Learning

Bruce H. Campbell, MD
bcampbell@mcw.edu

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“We do not exist for ourselves.”
-Thomas Merton

 

The library hums quietly as medical students pore over textbooks and lecture notes, oblivious to distractions. Two lean together across a table to confer about the materials in front of them. The librarian reclines in his chair, stretches, then resumes his work. A student digs in her backpack and retrieves a textbook and a pile of handouts. She arranges her notes carefully and rests her elbows on the table, pressing her fingertips firmly into her forehead near the hairline. Before long, she is reading intently. No one notices the young woman nearby, half-sitting on a stool at an open computer terminal.

She stares at the computer screen, scanning page after page. She scrolls through documents, stopping abruptly to copy intently into one of the wire-bound spiral notebooks on the counter in front of her then pulls a highlighter out of the pocket of her jeans to mark what she has written. She pushes her unruly shoulder-length brown hair away from her face, hooking her little finger around a few strands plastered to the corner of her mouth, then retrieves the elastic band from her wrist to gather her hair into a ponytail. Her eyes rarely leave the screen. Her right hand scurries alternately from the notebook to the keyboard to the mouse.  

Her left hand gently and methodically pushes and pulls the handle of a worn, oversized child stroller. A pre-adolescent girl lays propped in the seat, her head buffered by an array of pillows and foam. The girl wears a pink pullover sweatshirt and pants, ankle socks, and unscuffed white shoes. A drop of saliva collects on her lips. A silastic tube pokes out from below her shirt. Her thin, neatly trimmed auburn hair frames her face and her unfocused eyes gaze at the ceiling from below the clean line of her bangs.

The stroller moves back-and-forth. The girl’s hand, suspended in mid-air above her chest, sways limply in rhythm with the stroller. Her breathing is steady and quiet. The woman scans the computer screen and types with one hand.  

Suddenly, the girl cries out. Her face contorts and her arm flails to the side. She emits a grunting, forlorn, agonized squeal followed by a series of weak, uncontrolled gasps. The librarian peers over his reading glasses. The woman pulls the stroller close, cocking her head as she looks inside. A stuffed animal kitten has toppled and now leans against the girl’s leg. The woman gently rights the animal and sets it back in place. She quietly speaks to the girl as she smoothes her hair. “Everything’s okay, sweetie,” she says. “Mommy’s here. Look how pretty you are.” She presses a washcloth against the corner of the girl’s mouth. The girl’s breathing settles.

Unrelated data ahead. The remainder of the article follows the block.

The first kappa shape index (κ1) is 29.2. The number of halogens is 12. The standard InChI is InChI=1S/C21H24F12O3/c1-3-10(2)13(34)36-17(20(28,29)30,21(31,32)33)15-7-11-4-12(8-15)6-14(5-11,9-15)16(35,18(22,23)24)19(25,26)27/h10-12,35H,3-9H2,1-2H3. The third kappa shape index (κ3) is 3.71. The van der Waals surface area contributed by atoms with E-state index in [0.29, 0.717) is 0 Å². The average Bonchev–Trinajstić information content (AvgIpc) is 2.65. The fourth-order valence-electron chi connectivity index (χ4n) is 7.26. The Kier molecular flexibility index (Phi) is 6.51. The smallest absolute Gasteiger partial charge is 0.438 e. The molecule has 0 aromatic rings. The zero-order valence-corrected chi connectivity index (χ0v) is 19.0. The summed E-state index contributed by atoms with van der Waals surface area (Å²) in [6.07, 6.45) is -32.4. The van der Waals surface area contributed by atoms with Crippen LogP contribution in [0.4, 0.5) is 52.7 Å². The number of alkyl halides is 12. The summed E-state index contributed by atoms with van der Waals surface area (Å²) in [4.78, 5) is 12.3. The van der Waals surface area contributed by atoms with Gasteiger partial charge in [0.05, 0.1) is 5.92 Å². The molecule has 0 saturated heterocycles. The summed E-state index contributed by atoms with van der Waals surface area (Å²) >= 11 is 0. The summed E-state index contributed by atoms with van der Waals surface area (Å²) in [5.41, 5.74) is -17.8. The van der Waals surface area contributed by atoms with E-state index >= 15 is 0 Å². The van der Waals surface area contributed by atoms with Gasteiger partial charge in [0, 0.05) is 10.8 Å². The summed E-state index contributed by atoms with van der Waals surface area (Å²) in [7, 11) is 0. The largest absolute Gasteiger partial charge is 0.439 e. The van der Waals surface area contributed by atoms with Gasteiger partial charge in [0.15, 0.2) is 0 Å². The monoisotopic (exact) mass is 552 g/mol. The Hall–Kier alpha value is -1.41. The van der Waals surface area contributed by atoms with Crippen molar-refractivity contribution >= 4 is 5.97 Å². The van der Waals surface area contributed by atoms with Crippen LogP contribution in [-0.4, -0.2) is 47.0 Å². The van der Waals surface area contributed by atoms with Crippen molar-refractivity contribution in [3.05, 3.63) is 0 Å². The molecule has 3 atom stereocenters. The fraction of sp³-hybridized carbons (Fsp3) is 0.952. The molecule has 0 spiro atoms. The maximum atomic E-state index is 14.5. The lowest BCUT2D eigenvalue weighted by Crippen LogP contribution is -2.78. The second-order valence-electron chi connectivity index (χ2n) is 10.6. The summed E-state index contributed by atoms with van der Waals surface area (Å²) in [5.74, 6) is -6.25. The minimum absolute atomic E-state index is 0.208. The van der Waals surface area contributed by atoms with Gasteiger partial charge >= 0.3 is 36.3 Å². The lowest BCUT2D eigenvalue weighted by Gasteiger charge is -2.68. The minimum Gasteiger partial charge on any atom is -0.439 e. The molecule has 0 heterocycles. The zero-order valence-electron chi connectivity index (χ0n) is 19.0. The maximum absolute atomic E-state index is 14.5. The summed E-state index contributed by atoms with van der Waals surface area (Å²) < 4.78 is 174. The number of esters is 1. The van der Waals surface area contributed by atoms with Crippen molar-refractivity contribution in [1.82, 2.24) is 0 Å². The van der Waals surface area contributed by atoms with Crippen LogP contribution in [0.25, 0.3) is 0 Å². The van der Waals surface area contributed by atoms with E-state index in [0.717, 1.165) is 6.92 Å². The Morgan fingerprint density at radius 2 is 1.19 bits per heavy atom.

The medical student has looked up from her notes at the sound of the child. Her chin rests on the palm of her hand as she watches. The woman’s attention has shifted back to the computer screen and she rolls the stroller back-and-forth with her foot. She sets aside one notebook and presses the cover shut. She opens another notebook, grasps her pen, and stares at the screen.

The expressionless child blinks, arm again swaying with the movement. The student inhales and rubs her eyes. She clears her throat and repositions the notes, then runs her finger down the page until she finds her place and resumes her studies.

 

About the Author

  • Bruce H. Campbell is a Head and Neck Cancer Surgeon at the Medical College of Wisconsin, holding faculty appointments in the Department of Otolaryngology and the Institute for Health and Society (Bioethics and Medical Humanities). He has published reflective essays in the Journal of the American Medical Association (JAMA), the Journal of Clinical Oncology, and a humor piece in The Examined Life: A Literary Journal of the University of Iowa Carver College of Medicine. He blogs at Reflections in a Head Mirror (www.froedtert.com/reflections). He is grateful to his roundtable group at Red Bird – Red Oak Writing in Milwaukee, WI.

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    Published: November 6, 2013